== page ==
I use the Caps Lock key as a Control key, and indeed I type Ctrl-X with my left pinky and middle finger. (I realize that I touch-type "X" with my middle finger anyway. Is this unusual?)

I hadn't noticed till now, but I actually shift my whole hand, using pinky and index finger. Hmm, maybe I should get out of that habit.

Just like you say, Carbon Emacs + Caps->Control + Cmd->Meta. I dislike using Option as Meta, as you say.

This keyboard and setup is exactly the setup I have for Gnu Emacs on Solaris 8 that I have to use every day at work, and if I ever do serious work on Windows, I'll be able to remap Alt and Caps without trouble. The consistency of key placement is definitely helpful.

Carbon emacs package (latest) Aquamacs is unstable at least the last time I used it. Anything.el makes emacs feel like quicksilver (which is AMAZING!!!). I use redshank (hacked version for scheme) + quack.el + paredit.el for my main environment. I have been trying to use darcs and the wiki page for notes but I haven't gotten into it.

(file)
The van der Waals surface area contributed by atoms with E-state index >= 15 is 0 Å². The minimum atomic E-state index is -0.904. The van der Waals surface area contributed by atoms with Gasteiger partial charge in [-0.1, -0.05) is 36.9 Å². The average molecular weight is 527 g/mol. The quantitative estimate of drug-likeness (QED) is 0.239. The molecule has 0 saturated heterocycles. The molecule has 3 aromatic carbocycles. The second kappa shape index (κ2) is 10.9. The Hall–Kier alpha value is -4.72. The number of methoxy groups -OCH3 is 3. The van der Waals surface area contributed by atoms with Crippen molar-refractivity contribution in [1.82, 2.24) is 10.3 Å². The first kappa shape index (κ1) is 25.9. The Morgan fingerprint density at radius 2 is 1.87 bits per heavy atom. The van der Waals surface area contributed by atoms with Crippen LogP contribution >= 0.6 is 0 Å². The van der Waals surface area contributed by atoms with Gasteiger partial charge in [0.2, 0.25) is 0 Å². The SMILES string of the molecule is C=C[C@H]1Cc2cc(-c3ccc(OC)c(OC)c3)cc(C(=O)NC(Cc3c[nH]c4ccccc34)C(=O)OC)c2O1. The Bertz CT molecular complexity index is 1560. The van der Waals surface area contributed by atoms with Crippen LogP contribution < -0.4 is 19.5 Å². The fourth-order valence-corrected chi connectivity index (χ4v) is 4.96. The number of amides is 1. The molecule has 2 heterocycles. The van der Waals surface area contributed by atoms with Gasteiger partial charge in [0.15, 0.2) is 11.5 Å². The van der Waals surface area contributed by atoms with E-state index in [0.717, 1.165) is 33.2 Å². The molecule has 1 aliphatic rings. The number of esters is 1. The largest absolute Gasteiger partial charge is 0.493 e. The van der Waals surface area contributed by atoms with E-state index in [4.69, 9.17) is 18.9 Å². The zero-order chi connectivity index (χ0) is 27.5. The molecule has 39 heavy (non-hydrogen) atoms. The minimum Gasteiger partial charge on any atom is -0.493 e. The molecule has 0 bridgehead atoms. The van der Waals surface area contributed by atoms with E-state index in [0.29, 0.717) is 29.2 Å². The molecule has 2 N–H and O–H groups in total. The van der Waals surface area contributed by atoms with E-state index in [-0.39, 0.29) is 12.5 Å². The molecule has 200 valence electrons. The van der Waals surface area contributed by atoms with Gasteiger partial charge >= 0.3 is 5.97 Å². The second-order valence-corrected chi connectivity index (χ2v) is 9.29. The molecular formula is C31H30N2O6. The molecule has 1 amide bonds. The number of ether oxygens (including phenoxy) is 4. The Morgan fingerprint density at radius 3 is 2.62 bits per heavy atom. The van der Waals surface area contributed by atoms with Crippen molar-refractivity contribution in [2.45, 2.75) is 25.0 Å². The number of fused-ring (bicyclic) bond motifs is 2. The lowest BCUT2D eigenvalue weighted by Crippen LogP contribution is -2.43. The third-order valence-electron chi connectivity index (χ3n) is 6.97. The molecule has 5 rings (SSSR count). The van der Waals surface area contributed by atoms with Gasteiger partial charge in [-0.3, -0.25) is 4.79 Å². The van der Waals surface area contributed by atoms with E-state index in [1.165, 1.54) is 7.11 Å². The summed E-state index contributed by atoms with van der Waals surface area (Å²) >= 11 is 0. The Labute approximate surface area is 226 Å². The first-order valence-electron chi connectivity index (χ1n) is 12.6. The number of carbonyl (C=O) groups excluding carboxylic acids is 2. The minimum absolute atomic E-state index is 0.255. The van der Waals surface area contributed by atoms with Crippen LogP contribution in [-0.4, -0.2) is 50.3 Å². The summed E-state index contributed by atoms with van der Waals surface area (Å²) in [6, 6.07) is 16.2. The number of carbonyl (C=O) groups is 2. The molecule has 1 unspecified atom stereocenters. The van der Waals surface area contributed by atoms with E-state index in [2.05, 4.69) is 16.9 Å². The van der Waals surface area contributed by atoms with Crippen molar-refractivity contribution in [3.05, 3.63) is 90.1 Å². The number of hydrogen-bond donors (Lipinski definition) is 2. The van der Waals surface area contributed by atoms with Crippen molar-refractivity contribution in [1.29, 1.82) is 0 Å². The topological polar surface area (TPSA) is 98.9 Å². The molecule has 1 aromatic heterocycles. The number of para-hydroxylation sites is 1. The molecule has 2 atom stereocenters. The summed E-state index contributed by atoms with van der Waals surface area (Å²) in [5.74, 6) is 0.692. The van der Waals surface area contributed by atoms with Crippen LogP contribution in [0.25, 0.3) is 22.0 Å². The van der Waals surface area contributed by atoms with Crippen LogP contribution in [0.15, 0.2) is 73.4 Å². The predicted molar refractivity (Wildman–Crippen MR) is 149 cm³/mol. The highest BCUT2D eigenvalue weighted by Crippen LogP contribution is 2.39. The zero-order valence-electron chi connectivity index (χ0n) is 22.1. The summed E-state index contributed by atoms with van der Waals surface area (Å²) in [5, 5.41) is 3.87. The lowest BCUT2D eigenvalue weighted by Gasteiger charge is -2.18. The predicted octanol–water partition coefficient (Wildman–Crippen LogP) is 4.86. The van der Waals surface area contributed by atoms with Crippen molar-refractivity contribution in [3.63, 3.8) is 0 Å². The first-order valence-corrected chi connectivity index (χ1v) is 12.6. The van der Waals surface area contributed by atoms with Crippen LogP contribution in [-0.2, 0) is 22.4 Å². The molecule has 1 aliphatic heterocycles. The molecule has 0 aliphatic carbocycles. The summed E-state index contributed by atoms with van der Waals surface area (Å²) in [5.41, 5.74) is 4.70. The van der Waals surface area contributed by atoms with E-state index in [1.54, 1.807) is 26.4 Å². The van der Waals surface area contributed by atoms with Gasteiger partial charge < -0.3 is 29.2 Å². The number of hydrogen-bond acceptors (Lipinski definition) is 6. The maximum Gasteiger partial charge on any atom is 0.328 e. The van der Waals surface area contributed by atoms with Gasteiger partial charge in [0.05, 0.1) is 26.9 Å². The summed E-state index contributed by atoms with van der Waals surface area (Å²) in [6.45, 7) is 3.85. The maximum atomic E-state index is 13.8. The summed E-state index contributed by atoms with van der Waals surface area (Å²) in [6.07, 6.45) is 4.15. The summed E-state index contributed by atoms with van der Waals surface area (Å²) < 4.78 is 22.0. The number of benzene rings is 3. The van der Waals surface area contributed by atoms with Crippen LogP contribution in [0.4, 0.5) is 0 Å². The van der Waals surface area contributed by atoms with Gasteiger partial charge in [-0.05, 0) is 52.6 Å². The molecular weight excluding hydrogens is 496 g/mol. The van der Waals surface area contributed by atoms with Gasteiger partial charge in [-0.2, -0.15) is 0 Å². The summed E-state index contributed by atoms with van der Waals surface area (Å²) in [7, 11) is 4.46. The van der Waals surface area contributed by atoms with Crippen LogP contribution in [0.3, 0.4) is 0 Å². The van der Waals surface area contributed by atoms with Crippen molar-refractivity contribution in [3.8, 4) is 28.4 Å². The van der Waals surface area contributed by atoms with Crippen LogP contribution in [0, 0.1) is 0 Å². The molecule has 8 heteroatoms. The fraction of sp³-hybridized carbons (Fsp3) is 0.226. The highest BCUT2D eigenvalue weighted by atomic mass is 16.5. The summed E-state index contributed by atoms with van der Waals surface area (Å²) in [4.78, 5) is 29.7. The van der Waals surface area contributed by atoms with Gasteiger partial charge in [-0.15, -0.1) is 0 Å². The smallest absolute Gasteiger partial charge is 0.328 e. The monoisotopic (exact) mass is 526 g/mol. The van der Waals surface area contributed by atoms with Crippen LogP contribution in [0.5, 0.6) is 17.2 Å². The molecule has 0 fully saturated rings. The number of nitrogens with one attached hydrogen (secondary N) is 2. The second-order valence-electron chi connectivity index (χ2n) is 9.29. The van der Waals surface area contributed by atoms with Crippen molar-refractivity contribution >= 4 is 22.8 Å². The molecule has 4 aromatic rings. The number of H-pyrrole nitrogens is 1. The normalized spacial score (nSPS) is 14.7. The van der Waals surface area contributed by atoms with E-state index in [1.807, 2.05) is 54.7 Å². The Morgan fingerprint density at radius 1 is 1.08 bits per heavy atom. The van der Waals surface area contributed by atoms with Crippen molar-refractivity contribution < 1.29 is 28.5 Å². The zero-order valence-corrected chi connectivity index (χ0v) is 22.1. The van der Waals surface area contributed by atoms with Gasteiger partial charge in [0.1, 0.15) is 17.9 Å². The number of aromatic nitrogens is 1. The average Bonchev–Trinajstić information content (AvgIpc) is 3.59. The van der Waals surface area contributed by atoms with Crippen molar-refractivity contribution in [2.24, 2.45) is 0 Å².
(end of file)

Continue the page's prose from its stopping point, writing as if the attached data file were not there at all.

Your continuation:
Nightly from here: http://atomized.org/wp-content/cocoa-emacs-nightly/

Config: http://github.com/bretthoerner/emacs-dotfiles/tree/master

I maintain a very OS X-y feel, among other things.

I use Carbon Emacs because Cocoa Emacs has a black square in the center of the frame for the visual bell. Also, there's no visual separator between windows when you have your scroll bar/fringes turned off. Aquamacs is too exotic.

I used to get that up until a few weeks ago too. Try recompiling from the latest head, it's fixed for me.

I use Cocoa Emacs.app. Here's my emacs config, carefully crafted for Rails development:


Kirubakaran has his emacs posted on github:


It looked quite good to me.

carbon-emacs. It's my first emacs ( I never used emacs on unix or NT). Carbon-Emacs seemed to keep more with emacs' UI guidelines compared to aquamacs. Note I think I'm running carbon emacs, I run the one with the purple logo.